The Word Detective: Searching for the Meaning of It All at the Oxford English Dictionary
by John Simpson
Basic Books, 2016
At first glance, John Simpson’s memoir, The Word Detective: Searching for the Meaning of It All at the Oxford English Dictionary, might seem daunting. With more than 300 pages bound between two tall, hard covers, Simpson’s work is longer—and heavier—than most summer reads. And, by focusing on one of the world’s leading authorities on the English language, it might also seem fit for only a small, highbrow audience. But as anyone who reads Simpson’s memoir will discover, its pages aren’t filled with sharp-tongued lessons on using English words correctly. Instead, they’re printed with personal and engaging stories that not only entertain readers but cleverly inform them, as well.
From start to finish, Simpson’s memoir tracks his ascent up the OED editorial ranks. Joining the staff as an editorial assistant in 1976, he ultimately served as the OED’s chief editor until 2013. But as Simpson traces the growth of his career, he also sheds light on some of the fascinating—and, perhaps, unexpected—parts of working at the OED. In a particularly interesting anecdote, Simpson describes his time spent shuffling through and poring over “slips.” Small index cards documenting unique words and phrases in historical texts, slips use to provide the OED with cited examples to supplement its definitions. Yet, unlike what most readers might assume, Simpson explains that many of these cards didn’t come from OED editors tasked to scan published works. Instead, they were volunteered by “ordinary people who wanted to share with Oxford in the exploration of the English language” (33). Through facts like this one, Simpson not only pulls back the curtain on the OED, teaching readers about the methods of its creation. He also portrays the production as inviting and exciting, an intriguing contrast to the dictionary’s usual “dull,” “stone-cold sober” reputation (3).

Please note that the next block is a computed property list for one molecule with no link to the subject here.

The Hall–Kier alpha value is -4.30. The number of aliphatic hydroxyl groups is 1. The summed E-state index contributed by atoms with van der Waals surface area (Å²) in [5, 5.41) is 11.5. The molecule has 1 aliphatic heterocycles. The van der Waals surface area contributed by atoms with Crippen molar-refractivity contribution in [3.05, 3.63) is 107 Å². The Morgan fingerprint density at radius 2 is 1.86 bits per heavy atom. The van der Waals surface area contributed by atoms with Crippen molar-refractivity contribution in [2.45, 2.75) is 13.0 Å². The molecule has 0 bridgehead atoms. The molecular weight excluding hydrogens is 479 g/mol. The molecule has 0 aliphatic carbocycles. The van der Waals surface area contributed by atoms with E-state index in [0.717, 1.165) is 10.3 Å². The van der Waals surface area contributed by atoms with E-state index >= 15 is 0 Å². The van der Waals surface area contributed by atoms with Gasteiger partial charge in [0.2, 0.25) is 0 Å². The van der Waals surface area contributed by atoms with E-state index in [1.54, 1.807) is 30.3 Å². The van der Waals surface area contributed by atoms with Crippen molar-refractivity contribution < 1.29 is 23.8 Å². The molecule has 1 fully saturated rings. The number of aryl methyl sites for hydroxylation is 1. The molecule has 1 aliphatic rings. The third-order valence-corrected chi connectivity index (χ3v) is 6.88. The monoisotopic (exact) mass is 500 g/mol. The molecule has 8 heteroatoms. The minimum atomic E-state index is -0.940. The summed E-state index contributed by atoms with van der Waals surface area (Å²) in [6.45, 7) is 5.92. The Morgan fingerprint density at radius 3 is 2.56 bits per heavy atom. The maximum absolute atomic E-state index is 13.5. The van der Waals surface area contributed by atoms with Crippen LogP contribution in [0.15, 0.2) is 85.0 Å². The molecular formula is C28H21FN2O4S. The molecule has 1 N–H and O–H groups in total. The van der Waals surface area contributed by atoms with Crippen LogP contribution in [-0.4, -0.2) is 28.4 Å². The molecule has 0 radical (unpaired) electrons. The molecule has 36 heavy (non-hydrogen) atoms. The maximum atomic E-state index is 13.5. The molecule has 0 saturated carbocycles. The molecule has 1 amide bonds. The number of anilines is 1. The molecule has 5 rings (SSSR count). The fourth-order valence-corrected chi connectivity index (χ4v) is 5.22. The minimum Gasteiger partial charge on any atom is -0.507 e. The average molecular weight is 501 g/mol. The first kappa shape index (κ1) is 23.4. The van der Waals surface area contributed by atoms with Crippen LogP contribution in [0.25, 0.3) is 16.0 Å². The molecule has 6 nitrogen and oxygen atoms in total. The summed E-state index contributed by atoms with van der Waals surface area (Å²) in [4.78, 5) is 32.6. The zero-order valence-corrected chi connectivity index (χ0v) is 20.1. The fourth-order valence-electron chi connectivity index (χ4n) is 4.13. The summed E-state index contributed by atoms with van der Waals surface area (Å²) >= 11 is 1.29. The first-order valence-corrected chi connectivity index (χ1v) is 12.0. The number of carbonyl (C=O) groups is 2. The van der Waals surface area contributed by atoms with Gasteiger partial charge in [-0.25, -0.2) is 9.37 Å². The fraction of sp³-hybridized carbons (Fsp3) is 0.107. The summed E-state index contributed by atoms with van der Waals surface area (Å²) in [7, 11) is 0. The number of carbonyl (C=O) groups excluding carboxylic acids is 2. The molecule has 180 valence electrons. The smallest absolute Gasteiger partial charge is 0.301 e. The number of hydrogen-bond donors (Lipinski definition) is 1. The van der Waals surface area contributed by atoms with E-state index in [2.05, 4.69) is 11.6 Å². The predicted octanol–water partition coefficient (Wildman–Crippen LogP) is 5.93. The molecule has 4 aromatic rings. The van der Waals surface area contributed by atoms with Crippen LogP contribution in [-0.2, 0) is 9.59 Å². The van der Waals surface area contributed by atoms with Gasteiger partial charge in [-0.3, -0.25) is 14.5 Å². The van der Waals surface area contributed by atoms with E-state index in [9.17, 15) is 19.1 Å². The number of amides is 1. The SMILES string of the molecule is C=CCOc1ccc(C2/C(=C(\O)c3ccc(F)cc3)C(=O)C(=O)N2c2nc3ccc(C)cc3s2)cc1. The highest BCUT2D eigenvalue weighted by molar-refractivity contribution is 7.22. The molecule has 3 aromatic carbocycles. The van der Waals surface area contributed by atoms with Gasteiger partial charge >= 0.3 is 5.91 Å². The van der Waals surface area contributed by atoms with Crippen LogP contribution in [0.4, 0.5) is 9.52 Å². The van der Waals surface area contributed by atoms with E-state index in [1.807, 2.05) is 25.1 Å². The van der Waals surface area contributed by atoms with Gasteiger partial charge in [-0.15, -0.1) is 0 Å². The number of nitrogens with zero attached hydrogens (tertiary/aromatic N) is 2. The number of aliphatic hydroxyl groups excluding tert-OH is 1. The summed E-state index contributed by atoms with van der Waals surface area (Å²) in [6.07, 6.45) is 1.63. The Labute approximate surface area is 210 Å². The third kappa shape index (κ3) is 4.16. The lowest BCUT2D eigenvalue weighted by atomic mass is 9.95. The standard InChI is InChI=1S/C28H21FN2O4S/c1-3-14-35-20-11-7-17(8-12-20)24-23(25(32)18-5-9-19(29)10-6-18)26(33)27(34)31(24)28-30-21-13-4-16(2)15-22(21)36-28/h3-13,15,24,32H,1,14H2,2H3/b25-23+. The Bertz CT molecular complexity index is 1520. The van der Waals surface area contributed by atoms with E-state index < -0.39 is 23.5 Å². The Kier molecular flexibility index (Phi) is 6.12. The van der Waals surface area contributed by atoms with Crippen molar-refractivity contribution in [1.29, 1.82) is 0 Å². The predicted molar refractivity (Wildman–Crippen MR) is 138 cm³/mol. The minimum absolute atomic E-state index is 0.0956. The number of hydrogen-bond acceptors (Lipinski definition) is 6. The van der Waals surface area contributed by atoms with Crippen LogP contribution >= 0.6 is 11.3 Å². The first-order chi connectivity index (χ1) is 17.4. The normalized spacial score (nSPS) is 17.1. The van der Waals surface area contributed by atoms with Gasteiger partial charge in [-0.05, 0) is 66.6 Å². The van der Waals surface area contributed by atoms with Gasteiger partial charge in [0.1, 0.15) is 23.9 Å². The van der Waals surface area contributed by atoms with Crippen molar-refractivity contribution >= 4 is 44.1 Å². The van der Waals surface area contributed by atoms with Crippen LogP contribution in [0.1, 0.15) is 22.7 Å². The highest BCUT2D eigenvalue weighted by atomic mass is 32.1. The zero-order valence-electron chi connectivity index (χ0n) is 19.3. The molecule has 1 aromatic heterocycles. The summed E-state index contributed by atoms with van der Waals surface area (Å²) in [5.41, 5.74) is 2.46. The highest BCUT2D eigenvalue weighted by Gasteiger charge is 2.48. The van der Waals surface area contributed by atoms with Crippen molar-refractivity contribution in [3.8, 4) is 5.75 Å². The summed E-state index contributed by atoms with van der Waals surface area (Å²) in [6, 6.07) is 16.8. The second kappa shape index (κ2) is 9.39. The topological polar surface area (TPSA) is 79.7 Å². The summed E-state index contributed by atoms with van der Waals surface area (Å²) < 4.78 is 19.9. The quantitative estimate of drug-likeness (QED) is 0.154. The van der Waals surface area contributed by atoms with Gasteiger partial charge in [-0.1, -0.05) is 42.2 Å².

More than simply offering an insider’s look, though, Simpson also uses another tool to entertain and inform his readers: the OED dictionary itself. Several times each chapter, Simpson includes a boldfaced term, signaling a later examination of its historical and linguistic backgrounds. While the dictionary-like digressions might sound dry or uninteresting at first, especially for readers who choose Simpson’s work for a love of memoirs than one of words, they’re not. For one, Simpson doesn’t analyze terms that are obscure or irrelevant to his readers’ lives; instead, he picks ones that are familiar and found in everyday conversations. What’s more, Simpson also concentrates on changes in the terms over time, emphasizing curious nuances in their uses today. Indeed, whether investigating the origin of “selfie” or tracing the “fossilization” (170) of “hue and cry,” Simpson’s detours add not only intellectual depth to his personal account but creative texture, as well.
Still, even as praise for Simpson’s narratives and knowledge will move some readers to pick up The Word Detective, others will remain hesitant, believing that the book focuses too much on the intricacies of language. Yet, if nothing else, perhaps this will convince them otherwise: Simpson isn’t a “word-lover.” Though Simpson never admits this fact so explicitly himself, he makes it clear throughout his work. From his disdain for long, “show-off” terms (166) to his disinterest in choosing favorite words, Simpson’s confessions undermine assumptions that he is obsessed with language. But they don’t negate his appreciation, a feeling that permeates his memoir—and resonates with readers, too.